Will America Hand Space Dominance to China?

Will America Hand Space Dominance to China? by Gordon G. Chang for Gatestone Institute

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  • Some believe the US space program should emphasize climate change research. If there is no overall increase in space spending, there will be less money for, among other things, defending American assets in space.
  • Brandon Weichert of The Weichert Report said in an interview with Gatestone that there might be a move to “staff the Space Force with people inimical to its mission.”
  • America is… in many respects behind Russia and China in the ability to fight “over great distances at tremendous speeds, ” as Space Force’s General John Raymond said in September.
  • Moreover, there are other policy proposals that would degrade America’s ability to defend itself…. Unfortunately, there are many who still believe America can come to agreement with China.
  • In space, almost everything has a dual purpose. Fisher, for instance, reports that China will put a laser on its upcoming space station for the announced purpose of eliminating space junk. Of course, such a laser is also capable of killing American satellites.
  • Other dual use items are Russia’s co-orbital “Space Stalkers.” In peacetime, they can be used to repair satellites. In wartime, Weichert says, “they can physically push U.S. satellites out of their orbits.” That would render America’s forces, and America itself, “deaf, dumb, and blind on land, at sea, in the air, and within cyberspace.”
  • In any event, neither Russia nor China honors agreements, especially arms control treaties.

 


This year, through the end of September, China launched 29 satellites, more than any
other nation. Pictured: A Long March 3B rocket, carrying the Beidou-3GEO3 satellite,
lifts off from the Xichang Satellite Launch Center in China’s Sichuan province on
June 23, 2020. (Photo by STR/AFP via Getty Images)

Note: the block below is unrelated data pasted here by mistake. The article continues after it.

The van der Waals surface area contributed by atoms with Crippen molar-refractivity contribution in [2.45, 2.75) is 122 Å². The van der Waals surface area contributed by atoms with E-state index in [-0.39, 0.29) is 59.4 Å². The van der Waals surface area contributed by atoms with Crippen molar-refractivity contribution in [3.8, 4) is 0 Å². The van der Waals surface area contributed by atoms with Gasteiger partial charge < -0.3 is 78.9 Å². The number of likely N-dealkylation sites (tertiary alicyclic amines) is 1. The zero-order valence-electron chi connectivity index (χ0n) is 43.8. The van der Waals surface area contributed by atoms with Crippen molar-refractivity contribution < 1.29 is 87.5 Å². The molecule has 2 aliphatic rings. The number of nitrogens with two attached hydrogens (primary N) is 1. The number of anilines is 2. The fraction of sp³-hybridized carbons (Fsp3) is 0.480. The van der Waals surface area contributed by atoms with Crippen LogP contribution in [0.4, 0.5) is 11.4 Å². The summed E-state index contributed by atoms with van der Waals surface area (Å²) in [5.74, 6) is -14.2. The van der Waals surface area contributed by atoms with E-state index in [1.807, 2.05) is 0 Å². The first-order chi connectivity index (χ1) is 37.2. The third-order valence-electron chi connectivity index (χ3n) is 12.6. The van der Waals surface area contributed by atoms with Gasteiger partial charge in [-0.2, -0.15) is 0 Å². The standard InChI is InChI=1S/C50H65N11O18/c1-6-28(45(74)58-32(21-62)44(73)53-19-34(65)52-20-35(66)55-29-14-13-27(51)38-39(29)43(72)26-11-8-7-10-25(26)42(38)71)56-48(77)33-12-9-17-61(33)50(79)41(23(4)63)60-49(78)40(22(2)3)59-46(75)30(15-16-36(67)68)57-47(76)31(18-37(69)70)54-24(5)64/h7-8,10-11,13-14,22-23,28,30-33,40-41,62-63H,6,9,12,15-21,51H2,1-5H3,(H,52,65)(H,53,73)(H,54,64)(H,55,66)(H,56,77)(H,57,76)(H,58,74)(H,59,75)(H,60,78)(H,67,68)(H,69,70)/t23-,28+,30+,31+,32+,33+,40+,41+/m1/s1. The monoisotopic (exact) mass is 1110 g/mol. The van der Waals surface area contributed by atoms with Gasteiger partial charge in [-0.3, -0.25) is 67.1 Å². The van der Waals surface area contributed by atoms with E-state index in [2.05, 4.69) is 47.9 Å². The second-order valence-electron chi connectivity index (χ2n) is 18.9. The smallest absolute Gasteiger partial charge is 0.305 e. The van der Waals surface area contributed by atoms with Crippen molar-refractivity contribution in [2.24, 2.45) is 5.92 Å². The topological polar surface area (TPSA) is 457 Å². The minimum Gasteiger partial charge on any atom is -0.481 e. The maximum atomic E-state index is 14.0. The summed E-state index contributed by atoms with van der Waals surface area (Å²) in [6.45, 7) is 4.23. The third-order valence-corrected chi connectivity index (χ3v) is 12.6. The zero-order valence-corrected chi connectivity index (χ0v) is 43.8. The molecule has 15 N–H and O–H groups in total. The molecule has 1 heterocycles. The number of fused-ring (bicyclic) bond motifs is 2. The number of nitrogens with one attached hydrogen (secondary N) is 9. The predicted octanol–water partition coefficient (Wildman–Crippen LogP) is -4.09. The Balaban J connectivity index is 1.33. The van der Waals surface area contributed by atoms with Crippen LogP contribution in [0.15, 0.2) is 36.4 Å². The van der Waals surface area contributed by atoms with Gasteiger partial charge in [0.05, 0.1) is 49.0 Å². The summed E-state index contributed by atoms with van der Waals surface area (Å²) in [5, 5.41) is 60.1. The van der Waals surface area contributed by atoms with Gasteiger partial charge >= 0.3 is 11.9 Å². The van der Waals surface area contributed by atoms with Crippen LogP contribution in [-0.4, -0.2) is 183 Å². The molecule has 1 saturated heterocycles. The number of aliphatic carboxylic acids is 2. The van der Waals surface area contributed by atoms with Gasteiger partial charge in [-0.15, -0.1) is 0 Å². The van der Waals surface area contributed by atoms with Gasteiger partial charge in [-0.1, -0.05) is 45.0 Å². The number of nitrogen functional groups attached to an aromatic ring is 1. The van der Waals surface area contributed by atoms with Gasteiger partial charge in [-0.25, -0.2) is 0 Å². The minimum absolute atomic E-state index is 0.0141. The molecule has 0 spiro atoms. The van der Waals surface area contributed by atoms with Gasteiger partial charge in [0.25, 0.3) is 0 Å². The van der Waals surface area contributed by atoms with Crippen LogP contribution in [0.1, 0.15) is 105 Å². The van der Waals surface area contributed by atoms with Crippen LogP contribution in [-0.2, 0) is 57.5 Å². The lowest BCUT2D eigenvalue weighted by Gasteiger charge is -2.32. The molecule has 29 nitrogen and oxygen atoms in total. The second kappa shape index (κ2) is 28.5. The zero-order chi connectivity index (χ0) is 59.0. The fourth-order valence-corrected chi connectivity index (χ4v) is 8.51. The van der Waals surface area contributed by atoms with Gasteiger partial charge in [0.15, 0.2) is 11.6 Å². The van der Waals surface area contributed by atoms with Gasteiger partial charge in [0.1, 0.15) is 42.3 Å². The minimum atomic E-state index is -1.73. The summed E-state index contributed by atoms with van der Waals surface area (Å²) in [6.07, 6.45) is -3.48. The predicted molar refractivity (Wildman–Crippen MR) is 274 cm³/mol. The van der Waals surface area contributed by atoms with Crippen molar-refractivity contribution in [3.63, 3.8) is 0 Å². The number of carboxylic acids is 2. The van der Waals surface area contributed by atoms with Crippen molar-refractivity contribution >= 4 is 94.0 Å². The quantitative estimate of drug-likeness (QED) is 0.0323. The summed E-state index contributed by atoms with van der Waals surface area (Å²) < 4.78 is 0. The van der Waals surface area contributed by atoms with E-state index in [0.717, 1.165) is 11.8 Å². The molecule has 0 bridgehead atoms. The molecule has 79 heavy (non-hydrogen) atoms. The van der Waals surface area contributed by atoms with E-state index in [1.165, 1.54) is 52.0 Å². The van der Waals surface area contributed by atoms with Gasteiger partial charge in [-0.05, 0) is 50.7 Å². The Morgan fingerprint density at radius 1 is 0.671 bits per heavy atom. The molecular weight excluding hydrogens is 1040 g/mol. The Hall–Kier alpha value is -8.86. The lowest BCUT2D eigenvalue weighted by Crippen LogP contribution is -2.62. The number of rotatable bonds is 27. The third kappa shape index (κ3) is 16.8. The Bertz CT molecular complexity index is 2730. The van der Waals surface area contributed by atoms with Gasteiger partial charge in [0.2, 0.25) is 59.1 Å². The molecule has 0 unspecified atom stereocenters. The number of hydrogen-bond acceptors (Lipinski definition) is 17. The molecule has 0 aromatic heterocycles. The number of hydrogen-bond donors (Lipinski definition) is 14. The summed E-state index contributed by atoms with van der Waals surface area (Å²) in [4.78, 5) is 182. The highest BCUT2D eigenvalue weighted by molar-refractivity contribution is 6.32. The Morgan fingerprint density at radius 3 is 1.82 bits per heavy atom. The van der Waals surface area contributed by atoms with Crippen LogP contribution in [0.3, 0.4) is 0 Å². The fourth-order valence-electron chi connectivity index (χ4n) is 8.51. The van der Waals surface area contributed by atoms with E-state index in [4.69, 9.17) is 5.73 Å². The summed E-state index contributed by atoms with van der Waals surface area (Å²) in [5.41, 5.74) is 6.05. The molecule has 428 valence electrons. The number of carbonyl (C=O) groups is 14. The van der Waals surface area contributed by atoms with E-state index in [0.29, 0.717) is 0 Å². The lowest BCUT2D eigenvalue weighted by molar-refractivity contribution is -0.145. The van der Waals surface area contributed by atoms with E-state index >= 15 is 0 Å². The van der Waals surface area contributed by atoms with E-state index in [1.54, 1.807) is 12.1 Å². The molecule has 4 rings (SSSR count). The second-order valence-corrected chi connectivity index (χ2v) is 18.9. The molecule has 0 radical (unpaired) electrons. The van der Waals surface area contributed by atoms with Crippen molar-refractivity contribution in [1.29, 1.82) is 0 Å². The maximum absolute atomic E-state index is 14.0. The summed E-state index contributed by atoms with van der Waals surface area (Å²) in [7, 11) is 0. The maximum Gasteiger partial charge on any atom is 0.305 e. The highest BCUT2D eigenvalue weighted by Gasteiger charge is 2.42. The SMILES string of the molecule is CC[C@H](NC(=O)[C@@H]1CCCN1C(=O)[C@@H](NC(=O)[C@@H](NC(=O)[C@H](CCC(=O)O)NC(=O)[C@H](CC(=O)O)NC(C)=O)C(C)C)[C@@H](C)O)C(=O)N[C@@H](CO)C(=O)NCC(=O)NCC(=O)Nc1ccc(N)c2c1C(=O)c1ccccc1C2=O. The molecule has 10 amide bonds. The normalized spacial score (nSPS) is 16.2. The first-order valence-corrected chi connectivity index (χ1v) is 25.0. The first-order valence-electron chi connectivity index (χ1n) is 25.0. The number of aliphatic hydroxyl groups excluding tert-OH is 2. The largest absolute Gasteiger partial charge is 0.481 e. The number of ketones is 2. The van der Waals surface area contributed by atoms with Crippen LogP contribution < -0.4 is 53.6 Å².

China will be launching satellites almost every other week starting next March. In one instance the gap in next year’s frenetic schedule of launches will be only five days.

This year, through the end of September, China launched 29 satellites, more than any other nation. The U.S. was a close second with 27.

Beijing aims to widen its lead. Most observers worry that the Chinese regime is determined to get to the moon before U.S. astronauts return there, but another troublesome development is that China will quickly be filling up orbits with satellites.

With a presidential candidate who has not been all that communicative, Americans may want to think more about space policy. In short, there are growing concerns that a new administration will, with the best of intentions but an utter lack of common sense, hand space leadership to the Chinese.

Observers believe that, going forward, US space policy will not differ much from the current one. Yet a new administration could make crucial differences in emphasis that will have far-reaching consequences.

Take last December’s establishment of the Space Force, the sixth branch of the American military. No one thinks anyone will reverse that long-delayed and much-needed move.

Yet American space warriors still worry. Brandon Weichert of The Weichert Report said in an interview with Gatestone that there might be a move to “staff the Space Force with people inimical to its mission.”

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